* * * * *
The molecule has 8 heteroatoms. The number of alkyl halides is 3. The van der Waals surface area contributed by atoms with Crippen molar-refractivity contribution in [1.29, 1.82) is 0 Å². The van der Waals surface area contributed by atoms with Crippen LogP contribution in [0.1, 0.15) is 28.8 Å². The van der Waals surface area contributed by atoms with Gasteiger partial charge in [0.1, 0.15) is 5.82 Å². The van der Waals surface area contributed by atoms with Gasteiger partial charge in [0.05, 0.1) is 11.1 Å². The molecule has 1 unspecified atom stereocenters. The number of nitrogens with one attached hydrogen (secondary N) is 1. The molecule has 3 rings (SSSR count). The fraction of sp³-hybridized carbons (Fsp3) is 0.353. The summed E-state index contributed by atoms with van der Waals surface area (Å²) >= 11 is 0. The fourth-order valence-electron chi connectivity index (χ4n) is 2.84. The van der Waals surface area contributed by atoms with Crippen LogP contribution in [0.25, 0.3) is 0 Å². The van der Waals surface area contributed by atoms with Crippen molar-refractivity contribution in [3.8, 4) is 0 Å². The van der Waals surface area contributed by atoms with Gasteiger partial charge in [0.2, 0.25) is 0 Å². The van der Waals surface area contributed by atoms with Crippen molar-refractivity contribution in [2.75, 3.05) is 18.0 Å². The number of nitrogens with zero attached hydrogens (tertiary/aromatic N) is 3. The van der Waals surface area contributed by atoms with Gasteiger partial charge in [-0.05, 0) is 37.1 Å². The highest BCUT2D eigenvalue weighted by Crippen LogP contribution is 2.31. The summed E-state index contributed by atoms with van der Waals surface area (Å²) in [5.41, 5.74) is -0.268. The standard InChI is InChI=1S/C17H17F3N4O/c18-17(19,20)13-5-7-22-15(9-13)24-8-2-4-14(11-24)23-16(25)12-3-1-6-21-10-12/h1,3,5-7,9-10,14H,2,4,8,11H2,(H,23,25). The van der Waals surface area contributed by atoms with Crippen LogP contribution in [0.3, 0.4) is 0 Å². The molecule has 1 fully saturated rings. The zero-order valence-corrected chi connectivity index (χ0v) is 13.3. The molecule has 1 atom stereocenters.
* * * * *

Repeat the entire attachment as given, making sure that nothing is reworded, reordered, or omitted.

The molecule has 8 heteroatoms. The number of alkyl halides is 3. The van der Waals surface area contributed by atoms with Crippen molar-refractivity contribution in [1.29, 1.82) is 0 Å². The van der Waals surface area contributed by atoms with Crippen LogP contribution in [0.1, 0.15) is 28.8 Å². The van der Waals surface area contributed by atoms with Gasteiger partial charge in [0.1, 0.15) is 5.82 Å². The van der Waals surface area contributed by atoms with Gasteiger partial charge in [0.05, 0.1) is 11.1 Å². The molecule has 1 unspecified atom stereocenters. The number of nitrogens with one attached hydrogen (secondary N) is 1. The molecule has 3 rings (SSSR count). The fraction of sp³-hybridized carbons (Fsp3) is 0.353. The summed E-state index contributed by atoms with van der Waals surface area (Å²) >= 11 is 0. The fourth-order valence-electron chi connectivity index (χ4n) is 2.84. The van der Waals surface area contributed by atoms with Crippen LogP contribution in [0.25, 0.3) is 0 Å². The van der Waals surface area contributed by atoms with Crippen molar-refractivity contribution in [3.8, 4) is 0 Å². The van der Waals surface area contributed by atoms with Gasteiger partial charge in [0.2, 0.25) is 0 Å². The van der Waals surface area contributed by atoms with Crippen molar-refractivity contribution in [2.75, 3.05) is 18.0 Å². The number of nitrogens with zero attached hydrogens (tertiary/aromatic N) is 3. The van der Waals surface area contributed by atoms with Gasteiger partial charge in [-0.05, 0) is 37.1 Å². The highest BCUT2D eigenvalue weighted by Crippen LogP contribution is 2.31. The summed E-state index contributed by atoms with van der Waals surface area (Å²) in [5.41, 5.74) is -0.268. The standard InChI is InChI=1S/C17H17F3N4O/c18-17(19,20)13-5-7-22-15(9-13)24-8-2-4-14(11-24)23-16(25)12-3-1-6-21-10-12/h1,3,5-7,9-10,14H,2,4,8,11H2,(H,23,25). The van der Waals surface area contributed by atoms with Crippen LogP contribution in [0.3, 0.4) is 0 Å². The molecule has 1 fully saturated rings. The zero-order valence-corrected chi connectivity index (χ0v) is 13.3. The molecule has 1 atom stereocenters.